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Taiwan

And the Anti-China Sentiment
Ya-pei Kuo

Taiwan has a new pro-independent president. What are the implications of Taiwan’s recent presidential election? Where did the anti-China sentiment in East-Asia arise from?
No one had predicted the landslide victory of the pro-independent Democratic Progressive Party in Taiwan’s election on January 16. The president elect, Tsai Ingwen, who will be sworn into office this year on May 20 and become Taiwan’s first female president, had a similar platform in 2012 and lost the race to the Nationalist Party's Ma Ying-jeou by 6% of the vote. Now, four years later, she defeated her opponent by 25%. What has happened in the past four year? What are the implications of Taiwan’s recent presidential election? 
As many current event analysts have pointed out, the elephant in the room of this election was China. The current president and his party’s policy of pursuing closer trade relationship with China have been in recent years severely criticized for exposing Taiwan to Beijing’s political pressure. Among young people of age 20-27, the pro-China position was particularly unpopular. In 2014 a large-scale student movement erupted and paralyzed the government in protest of the passing of a service trade agreement with China. Two years later, the same anti-China sentiment reappeared and determined the result of the election.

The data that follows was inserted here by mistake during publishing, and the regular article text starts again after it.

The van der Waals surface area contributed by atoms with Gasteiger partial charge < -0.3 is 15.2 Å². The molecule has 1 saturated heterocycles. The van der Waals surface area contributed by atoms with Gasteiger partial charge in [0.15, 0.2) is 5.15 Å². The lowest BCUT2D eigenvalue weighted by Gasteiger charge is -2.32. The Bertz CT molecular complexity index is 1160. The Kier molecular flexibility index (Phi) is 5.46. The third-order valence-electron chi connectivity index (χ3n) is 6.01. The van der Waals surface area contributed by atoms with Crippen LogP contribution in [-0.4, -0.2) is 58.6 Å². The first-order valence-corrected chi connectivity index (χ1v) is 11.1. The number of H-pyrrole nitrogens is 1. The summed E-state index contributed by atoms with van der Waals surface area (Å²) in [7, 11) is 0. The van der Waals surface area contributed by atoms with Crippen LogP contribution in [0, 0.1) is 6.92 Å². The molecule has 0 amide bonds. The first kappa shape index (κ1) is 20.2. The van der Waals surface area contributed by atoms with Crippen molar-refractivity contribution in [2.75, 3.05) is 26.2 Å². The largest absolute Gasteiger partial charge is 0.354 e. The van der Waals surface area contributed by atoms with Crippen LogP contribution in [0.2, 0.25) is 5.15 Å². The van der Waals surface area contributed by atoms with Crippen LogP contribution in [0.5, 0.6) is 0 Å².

Placed in the context of the recent developments in East Asia, Taiwan’s growing aversion against the rising China is not unique. Hong Kong’s pro-democracy movement of 2014, for example, also demonstrated a very similar apprehension at the grassroots level. Where did the anti-China sentiment arise from? How is it going to impact the international relations in the region? What role will it play in the future development of East Asia? 

Ya-pei Kuo was born and raised in Taiwan. She received her PhD from the Department of History at University of Wisconsin, Madison. Before joining University Groningen, she has been part of the faculty of International Studies at Tufts University. Her current research focuses on the modern transformation of Chinese culture.

Organized in collaboration with CEASG, the Centre for East Asian Studies Groningen, an interfaculty institute launched by the Faculty of Arts and facilitated by Globalisation Studies Groningen
 

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